Georgia football: Grading the Bulldogs after a close win over Notre Dame
It wasn’t projected by many to be a close game, but No. 3 Georgia had just enough to get past No. 7 Notre Dame 23-17 in front of a record crowd at Sanford Stadium in Athens. And it’s a win that it can rally around and has a little more time to savor with an open week coming up before it returns to the field for SEC play against Tennessee on Oct. 6.
Was it a perfect game? Probably not, and Georgia coach Kirby Smart will make mention of that during the tape review. But the first true test of the season has been passed: a win against a team that has equal aspirations of not just a College Football Playoff bid, but a national championship.
Here are some things I liked — and didn’t like so much — about the victory.
3 things I liked
Lawrence Cager’s big game
After quiet performances against Vanderbilt and Arkansas State, the Miami transfer broke out against Notre Dame with 5 catches for 82 yards and 1 touchdown. His pretty 36-yard sideline grab in the 4th quarter helped extend Georgia’s lead. Following a 2018 season with the Hurricanes that saw him make 21 catches for 374 yards and 6 touchdowns, Cager headed to Georgia in the wake of the resignation of Miami coach Mark Richt. If you’re a Bulldogs fan, you have to like what you saw out of Cager on Saturday night, and with the SEC schedule looming after the open week, he’ll have plenty of opportunities to continue to make his mark on the offense.
The Bulldogs’ run defense
Before the game, I talked about the thin options Notre Dame had when it came to running the ball. Tony Jones Jr. was the No. 1 running back and Ian Book entered as a quarterback known for his mobility, so a key to a Georgia win was keeping that in check.
Mission accomplished. Jones was a non-factor, recording just 22 yards on 9 carries. Book had a pair of scrambles in the 4th quarter, but that was the extent of his ball-carrying on this night. All told, D’Andre Swift (18 carries) had more rushing attempts than Notre Dame as a team. Was the decision to go a little more pass-heavy a reaction to the Dawgs’ stout running defense or simply a tactical decision by Brian Kelly to lean more on Book’s arm knowing that Jones hadn’t been running the ball well before this game?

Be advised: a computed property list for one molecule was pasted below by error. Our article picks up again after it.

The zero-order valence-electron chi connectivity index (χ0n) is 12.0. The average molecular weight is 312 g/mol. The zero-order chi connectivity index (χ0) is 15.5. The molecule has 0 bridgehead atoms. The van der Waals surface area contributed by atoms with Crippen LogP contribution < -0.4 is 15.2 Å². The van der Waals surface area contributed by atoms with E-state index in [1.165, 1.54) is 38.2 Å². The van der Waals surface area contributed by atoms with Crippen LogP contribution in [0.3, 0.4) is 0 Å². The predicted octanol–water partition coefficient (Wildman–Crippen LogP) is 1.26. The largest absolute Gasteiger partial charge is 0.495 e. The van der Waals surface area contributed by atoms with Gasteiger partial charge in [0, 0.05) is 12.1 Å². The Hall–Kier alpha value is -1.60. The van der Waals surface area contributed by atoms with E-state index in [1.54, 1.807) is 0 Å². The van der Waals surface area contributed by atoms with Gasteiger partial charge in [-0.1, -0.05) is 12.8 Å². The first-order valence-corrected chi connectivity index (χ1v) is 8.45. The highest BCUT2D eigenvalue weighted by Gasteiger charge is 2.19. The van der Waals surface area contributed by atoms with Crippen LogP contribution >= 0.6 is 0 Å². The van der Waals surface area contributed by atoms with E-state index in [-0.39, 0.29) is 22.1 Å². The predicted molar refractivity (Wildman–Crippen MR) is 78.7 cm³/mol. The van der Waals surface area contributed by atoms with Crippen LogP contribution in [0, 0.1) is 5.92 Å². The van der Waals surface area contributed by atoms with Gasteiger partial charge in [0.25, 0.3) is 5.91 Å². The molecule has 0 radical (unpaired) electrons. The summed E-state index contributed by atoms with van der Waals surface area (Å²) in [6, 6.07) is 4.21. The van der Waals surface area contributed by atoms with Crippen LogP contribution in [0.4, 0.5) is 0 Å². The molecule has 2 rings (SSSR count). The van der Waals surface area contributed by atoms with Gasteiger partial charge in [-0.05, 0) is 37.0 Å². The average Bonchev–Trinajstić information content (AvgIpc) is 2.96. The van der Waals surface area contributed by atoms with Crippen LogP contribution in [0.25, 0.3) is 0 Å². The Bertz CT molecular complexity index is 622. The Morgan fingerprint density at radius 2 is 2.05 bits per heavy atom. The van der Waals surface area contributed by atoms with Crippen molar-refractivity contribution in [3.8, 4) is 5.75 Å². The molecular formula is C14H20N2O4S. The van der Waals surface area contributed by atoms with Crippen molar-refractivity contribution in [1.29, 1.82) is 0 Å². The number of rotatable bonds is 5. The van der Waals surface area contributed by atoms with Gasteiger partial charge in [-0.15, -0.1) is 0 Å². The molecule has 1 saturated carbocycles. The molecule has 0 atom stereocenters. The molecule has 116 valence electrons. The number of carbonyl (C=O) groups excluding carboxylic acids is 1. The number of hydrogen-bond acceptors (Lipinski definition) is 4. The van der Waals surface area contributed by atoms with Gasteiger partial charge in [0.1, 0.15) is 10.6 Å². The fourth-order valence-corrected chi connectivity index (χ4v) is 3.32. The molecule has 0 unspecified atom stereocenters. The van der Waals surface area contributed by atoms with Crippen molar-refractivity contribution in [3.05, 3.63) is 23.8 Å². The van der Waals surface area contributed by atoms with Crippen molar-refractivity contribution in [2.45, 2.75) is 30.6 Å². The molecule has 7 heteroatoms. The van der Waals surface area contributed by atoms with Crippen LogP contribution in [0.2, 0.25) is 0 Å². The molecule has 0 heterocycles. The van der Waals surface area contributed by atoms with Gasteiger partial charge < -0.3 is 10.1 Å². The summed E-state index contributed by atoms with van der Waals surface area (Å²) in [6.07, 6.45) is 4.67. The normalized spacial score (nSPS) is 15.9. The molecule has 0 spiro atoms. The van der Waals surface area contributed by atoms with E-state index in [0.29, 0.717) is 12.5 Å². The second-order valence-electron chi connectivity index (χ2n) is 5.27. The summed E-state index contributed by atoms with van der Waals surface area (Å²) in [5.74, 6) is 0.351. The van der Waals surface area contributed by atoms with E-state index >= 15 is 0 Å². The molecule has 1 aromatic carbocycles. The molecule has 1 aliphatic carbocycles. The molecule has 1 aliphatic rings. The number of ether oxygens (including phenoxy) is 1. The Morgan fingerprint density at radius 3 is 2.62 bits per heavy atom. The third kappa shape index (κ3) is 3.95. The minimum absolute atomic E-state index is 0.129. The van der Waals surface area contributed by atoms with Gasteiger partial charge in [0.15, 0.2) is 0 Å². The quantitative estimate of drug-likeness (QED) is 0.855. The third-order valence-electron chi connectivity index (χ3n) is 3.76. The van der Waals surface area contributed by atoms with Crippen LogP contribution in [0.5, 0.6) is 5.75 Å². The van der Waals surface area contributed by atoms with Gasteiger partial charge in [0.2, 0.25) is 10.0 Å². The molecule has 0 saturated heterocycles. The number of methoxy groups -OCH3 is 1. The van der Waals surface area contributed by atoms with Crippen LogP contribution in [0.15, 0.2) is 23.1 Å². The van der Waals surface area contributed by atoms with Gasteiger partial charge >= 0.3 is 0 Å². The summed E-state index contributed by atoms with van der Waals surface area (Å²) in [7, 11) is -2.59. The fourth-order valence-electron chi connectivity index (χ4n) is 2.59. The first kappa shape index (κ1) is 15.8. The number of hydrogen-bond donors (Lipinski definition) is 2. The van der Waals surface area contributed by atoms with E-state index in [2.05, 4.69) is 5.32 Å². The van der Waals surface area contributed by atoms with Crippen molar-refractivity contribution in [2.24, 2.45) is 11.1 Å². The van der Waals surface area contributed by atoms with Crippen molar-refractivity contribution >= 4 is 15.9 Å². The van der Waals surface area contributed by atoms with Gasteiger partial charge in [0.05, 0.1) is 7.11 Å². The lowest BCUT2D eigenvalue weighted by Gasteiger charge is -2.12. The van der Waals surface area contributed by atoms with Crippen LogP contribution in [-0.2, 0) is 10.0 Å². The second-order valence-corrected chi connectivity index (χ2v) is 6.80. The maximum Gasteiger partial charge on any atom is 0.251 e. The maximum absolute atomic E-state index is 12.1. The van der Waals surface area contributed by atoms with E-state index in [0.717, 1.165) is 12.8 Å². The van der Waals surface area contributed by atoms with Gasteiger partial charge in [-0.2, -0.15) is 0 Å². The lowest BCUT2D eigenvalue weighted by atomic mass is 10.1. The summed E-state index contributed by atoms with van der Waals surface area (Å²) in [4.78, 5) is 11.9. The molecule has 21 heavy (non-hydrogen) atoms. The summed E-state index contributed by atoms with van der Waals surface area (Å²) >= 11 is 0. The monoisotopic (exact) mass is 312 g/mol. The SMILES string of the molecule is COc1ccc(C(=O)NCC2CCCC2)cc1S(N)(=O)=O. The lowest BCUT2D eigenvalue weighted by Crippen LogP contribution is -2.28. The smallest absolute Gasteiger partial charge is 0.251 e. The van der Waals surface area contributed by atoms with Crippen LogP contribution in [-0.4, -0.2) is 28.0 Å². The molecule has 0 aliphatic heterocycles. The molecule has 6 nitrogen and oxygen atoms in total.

Either way, the times Notre Dame ran the ball, it met resistance. More of the same for Georgia’s defense, which has allowed an average of 57 yards rushing in its first 4 games.
The steady hand of Jake Fromm
As is the case more often than not, Fromm didn’t put up monster numbers against Notre Dame. But he was a serviceable 20-of-26 for 187 yards and 1 touchdown and didn’t throw an interception, which he still has yet to do this year.
Fromm has passed the ball 680 times in his career. He has been picked off just 13 times, or once every 52.3 pass attempts. He’s also completed 66.1 percent of his passes (450 of 680). In the age of quarterbacks who can light up the scoreboard and put up eye-popping numbers week in and week out, Fromm’s calm, steady presence is a big reason the Dawgs are in the position they are now, and it helped during their win over the Irish.
3 things I didn’t like
At the halftime break, the Bulldogs had only registered 59 yards to Notre Dame’s 146. As steady as Fromm was, he started slow from the gate — as did his teammates. Tyler Simmons muffed a punt in the 2nd quarter near his own 10 that the Fighting Irish pounced on and turned into a touchdown. The Dawgs didn’t have a play of 10 yards or more until D’Andre Swift picked up an 11-yard gain on their subsequent drive, which ended with a touchdown.
The slow start ended up being water under the bridge as Georgia ended up with the win, but the open week will provide plenty of teaching moments as it has an SEC schedule the rest of the way.
Failure to account for Cole Kmet
Kmet hadn’t played in Notre Dame’s first 2 games after sustaining a broken collarbone in August. Whether Georgia didn’t expect him to play or didn’t think he wouldn’t be a factor is anyone’s guess, but the junior tight end had a career game: 9 catches on 11 targets for 108 yards and 1 touchdown.
Again, it’s water under the bridge as Georgia won, but the combination of Book having a clean pocket to work with most of the night and a breakout game by Kmet could have meant a game in the loss column for the Bulldogs. Fortunately, it didn’t — on this night.
The run game
Yes, Swift had 98 yards and 1 touchdown on 18 carries. But 5 of those carries and 27 of those yards, including the one for the touchdown, came on a single drive in the 2nd quarter. Outside of that: 13 carries for 71 yards with a long of 15 yards. Brian Herrien had a pair of nice runs for 16 and 10 yards in the 3rd quarter but had 6 carries for 17 yards outside of that.
Notre Dame entered the game having allowed rushing totals of 258 and 212 to Louisville and New Mexico, respectively.
The opportunity was there for the Dawgs to take advantage of that and a strong offensive line to roll up the yardage on the ground on Saturday, but they were never quite able to do so as they ended the game with a good-but-not-great 152 yards on 33 attempts. That’s a credit to the defensive front of the Irish.